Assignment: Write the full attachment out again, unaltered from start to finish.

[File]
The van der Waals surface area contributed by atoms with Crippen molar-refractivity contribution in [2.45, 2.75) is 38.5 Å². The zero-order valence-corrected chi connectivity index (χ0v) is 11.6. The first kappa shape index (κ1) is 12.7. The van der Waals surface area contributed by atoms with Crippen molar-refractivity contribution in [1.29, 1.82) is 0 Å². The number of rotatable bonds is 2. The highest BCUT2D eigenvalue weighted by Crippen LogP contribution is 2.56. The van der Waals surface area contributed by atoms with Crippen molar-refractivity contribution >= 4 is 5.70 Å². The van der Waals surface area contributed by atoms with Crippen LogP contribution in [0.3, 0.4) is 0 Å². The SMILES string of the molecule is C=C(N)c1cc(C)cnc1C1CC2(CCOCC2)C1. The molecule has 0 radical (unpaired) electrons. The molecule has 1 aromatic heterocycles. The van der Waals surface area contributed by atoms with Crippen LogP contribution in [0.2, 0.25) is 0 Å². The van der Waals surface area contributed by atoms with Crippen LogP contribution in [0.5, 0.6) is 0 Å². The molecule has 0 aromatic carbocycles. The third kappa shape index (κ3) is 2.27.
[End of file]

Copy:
The van der Waals surface area contributed by atoms with Crippen molar-refractivity contribution in [2.45, 2.75) is 38.5 Å². The zero-order valence-corrected chi connectivity index (χ0v) is 11.6. The first kappa shape index (κ1) is 12.7. The van der Waals surface area contributed by atoms with Crippen molar-refractivity contribution in [1.29, 1.82) is 0 Å². The number of rotatable bonds is 2. The highest BCUT2D eigenvalue weighted by Crippen LogP contribution is 2.56. The van der Waals surface area contributed by atoms with Crippen molar-refractivity contribution >= 4 is 5.70 Å². The van der Waals surface area contributed by atoms with Crippen LogP contribution in [0.3, 0.4) is 0 Å². The SMILES string of the molecule is C=C(N)c1cc(C)cnc1C1CC2(CCOCC2)C1. The molecule has 0 radical (unpaired) electrons. The molecule has 1 aromatic heterocycles. The van der Waals surface area contributed by atoms with Crippen LogP contribution in [0.2, 0.25) is 0 Å². The van der Waals surface area contributed by atoms with Crippen LogP contribution in [0.5, 0.6) is 0 Å². The molecule has 0 aromatic carbocycles. The third kappa shape index (κ3) is 2.27.